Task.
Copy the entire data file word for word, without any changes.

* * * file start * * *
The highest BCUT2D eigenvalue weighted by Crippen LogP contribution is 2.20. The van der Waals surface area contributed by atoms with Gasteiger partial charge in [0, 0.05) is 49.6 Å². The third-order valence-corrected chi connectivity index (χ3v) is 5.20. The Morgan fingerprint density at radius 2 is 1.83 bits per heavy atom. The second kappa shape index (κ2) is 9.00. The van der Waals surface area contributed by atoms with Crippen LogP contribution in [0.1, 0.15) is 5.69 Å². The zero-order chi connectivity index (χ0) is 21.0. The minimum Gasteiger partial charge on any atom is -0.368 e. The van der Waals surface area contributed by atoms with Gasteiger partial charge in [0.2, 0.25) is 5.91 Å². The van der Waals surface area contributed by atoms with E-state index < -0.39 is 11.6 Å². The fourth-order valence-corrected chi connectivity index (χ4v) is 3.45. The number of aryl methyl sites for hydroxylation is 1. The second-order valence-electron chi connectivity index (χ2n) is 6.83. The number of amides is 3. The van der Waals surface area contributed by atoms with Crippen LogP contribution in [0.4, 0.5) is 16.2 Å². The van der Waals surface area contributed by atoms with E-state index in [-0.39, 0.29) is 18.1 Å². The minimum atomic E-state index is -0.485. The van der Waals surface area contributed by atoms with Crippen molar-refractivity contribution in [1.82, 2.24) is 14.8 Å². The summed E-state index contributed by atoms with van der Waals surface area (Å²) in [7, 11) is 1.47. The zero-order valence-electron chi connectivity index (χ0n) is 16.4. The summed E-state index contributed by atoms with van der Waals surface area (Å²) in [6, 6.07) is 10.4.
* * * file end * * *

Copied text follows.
The highest BCUT2D eigenvalue weighted by Crippen LogP contribution is 2.20. The van der Waals surface area contributed by atoms with Gasteiger partial charge in [0, 0.05) is 49.6 Å². The third-order valence-corrected chi connectivity index (χ3v) is 5.20. The Morgan fingerprint density at radius 2 is 1.83 bits per heavy atom. The second kappa shape index (κ2) is 9.00. The van der Waals surface area contributed by atoms with Crippen LogP contribution in [0.1, 0.15) is 5.69 Å². The zero-order chi connectivity index (χ0) is 21.0. The minimum Gasteiger partial charge on any atom is -0.368 e. The van der Waals surface area contributed by atoms with Gasteiger partial charge in [0.2, 0.25) is 5.91 Å². The van der Waals surface area contributed by atoms with E-state index < -0.39 is 11.6 Å². The fourth-order valence-corrected chi connectivity index (χ4v) is 3.45. The number of aryl methyl sites for hydroxylation is 1. The second-order valence-electron chi connectivity index (χ2n) is 6.83. The number of amides is 3. The van der Waals surface area contributed by atoms with Crippen LogP contribution in [0.4, 0.5) is 16.2 Å². The van der Waals surface area contributed by atoms with E-state index in [-0.39, 0.29) is 18.1 Å². The minimum atomic E-state index is -0.485. The van der Waals surface area contributed by atoms with Crippen molar-refractivity contribution in [1.82, 2.24) is 14.8 Å². The summed E-state index contributed by atoms with van der Waals surface area (Å²) in [7, 11) is 1.47. The zero-order valence-electron chi connectivity index (χ0n) is 16.4. The summed E-state index contributed by atoms with van der Waals surface area (Å²) in [6, 6.07) is 10.4.